New Zealand’s wine industry has never been one to rest on tradition. Whilst learning in the early days came from the old-world producers of France, it’s the addition of kiwi practicality and innovation that has pushed the country’s wines into the limelight. We’ve also listened to the market in an effort to understand consumer direction and trends and have sometimes been surprised by what we found.
Take the increasing move towards non-meat, vegetarian and vegan food choices. When you start seeing burgers without meat, chickenless chicken and ice-cream without cream, you realise this is more than a passing fad and perhaps not surprisingly, wine isn’t immune.
Although wine is made from grapes, one or two other ingredients (albeit in tiny quantities) come into contact with the juice (or wine) to facilitate various processes. For example, after fermentation, wine is ‘fined’ to remove excessive tannins, sediment and dead yeast cells. Fining agents are traditionally egg white, skim milk or isinglass (fish bladders) which bond with the unwanted particles and sink to the bottom. Some time ago, chief winemaker for Lawson’s Dry Hills, Marcus started experimenting with plant proteins as an alternative to animal derivatives and for a few years now, all the white wines and most of the reds have been vegan-friendly. According to Marcus, “Fining softens tannins and more astringent elements known as ‘phenolics’, giving the wine a more supple mouthfeel, improved aroma and a cleaner, brighter appearance in the glass.”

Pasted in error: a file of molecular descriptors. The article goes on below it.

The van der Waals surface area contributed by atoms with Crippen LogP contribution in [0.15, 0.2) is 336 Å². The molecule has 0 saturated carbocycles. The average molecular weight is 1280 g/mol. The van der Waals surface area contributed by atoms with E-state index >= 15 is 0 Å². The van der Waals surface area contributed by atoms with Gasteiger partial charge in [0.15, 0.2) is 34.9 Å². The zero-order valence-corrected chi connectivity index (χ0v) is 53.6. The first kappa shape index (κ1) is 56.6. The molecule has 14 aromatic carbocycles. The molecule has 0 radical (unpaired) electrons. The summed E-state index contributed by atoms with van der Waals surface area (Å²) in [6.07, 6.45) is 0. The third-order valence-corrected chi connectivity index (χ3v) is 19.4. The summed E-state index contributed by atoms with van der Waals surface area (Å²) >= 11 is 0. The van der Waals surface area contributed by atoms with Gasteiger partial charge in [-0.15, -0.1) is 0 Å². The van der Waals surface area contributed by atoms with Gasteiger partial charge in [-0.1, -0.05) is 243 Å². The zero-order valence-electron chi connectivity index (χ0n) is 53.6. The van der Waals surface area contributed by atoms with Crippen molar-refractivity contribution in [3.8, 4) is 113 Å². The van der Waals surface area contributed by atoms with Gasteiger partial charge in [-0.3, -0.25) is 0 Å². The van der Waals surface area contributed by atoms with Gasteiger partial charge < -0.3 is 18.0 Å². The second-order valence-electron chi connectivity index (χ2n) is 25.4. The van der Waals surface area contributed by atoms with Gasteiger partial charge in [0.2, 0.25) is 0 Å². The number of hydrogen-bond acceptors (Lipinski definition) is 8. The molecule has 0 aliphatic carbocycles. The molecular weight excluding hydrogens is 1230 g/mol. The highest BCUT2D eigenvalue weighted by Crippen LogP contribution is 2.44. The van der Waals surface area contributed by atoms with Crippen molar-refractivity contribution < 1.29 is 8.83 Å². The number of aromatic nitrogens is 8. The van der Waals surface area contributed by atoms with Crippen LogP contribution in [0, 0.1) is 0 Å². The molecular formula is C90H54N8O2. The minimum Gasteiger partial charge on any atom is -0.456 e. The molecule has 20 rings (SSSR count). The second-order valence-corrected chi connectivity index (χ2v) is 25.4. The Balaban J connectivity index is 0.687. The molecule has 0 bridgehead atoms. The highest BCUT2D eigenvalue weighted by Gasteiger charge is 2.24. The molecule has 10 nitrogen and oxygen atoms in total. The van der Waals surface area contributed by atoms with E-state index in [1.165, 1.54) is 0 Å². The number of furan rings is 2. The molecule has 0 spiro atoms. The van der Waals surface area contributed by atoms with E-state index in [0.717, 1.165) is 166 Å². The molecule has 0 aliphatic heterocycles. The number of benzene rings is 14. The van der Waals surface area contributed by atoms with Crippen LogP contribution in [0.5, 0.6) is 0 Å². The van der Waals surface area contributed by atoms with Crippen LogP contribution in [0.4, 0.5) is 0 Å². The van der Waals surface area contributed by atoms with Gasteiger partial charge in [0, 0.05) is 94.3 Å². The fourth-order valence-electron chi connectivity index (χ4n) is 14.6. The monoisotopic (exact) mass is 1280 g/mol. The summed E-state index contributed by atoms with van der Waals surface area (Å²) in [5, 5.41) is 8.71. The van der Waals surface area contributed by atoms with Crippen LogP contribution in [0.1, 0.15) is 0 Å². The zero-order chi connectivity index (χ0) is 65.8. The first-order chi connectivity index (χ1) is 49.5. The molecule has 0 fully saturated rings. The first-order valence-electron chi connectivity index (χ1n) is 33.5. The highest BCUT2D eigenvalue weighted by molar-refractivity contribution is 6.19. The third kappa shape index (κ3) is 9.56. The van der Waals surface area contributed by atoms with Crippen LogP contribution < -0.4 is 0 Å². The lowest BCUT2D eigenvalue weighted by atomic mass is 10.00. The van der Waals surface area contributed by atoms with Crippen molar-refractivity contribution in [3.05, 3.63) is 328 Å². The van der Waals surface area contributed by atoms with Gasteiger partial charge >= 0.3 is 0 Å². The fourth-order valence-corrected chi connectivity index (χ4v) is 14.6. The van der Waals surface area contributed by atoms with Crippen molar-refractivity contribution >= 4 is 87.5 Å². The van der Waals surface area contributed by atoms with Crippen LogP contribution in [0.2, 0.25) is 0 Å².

Another phenomenon you might be familiar with, is natural wines. This trend is not actually all that new, in fact it is simply reviving more traditional methods of winemaking which have been around for thousands of years. First, the grapes are often grown organically or bio-dynamically – but not always. Then in the winery, things get interesting. Natural winemakers believe in minimal human or chemical intervention during the winemaking process and rely on just wild yeast for fermentation. As a result, fermentation takes much longer than when using cultured yeasts – months longer in fact. There’s more skin contact which gives the whites more colour and they’re often more tannic.
Marcus has experimented with small trial batches of Gewürztraminer and Pinot Gris in recent years. “I like natural wines, they’re quite interesting. They’re bone dry, because all the grape sugar turns to alcohol”. While it’s unlikely we’ll see natural wines from Lawson’s Dry Hills any time soon, in 2019 Marcus did make a small two-tonne batch of Sauvignon Blanc naturally, in an open top fermenter, which he says turned out rather well. “The result was very aromatic,” he recalls, so he blended it with some traditionally made Sauvignon Blanc and the result was quite stunning.
Natural winemakers also believe in adding minimal if any sulphites – which requires more careful handling of the fruit in the winery as it is prone to oxidation. Some believe that these wines are healthier, especially for those who have an adverse reaction to excessive sulphur being added to stabilise the wine (although the number of people who truly have a problem with SO2 is incredibly small and in fact, 50g of dried apricots has five times as much sulphur than a glass of wine). But then there is another school of thought that natural wines are, indeed, faulty, especially due to the lack of SO2 to preserve freshness and flavour.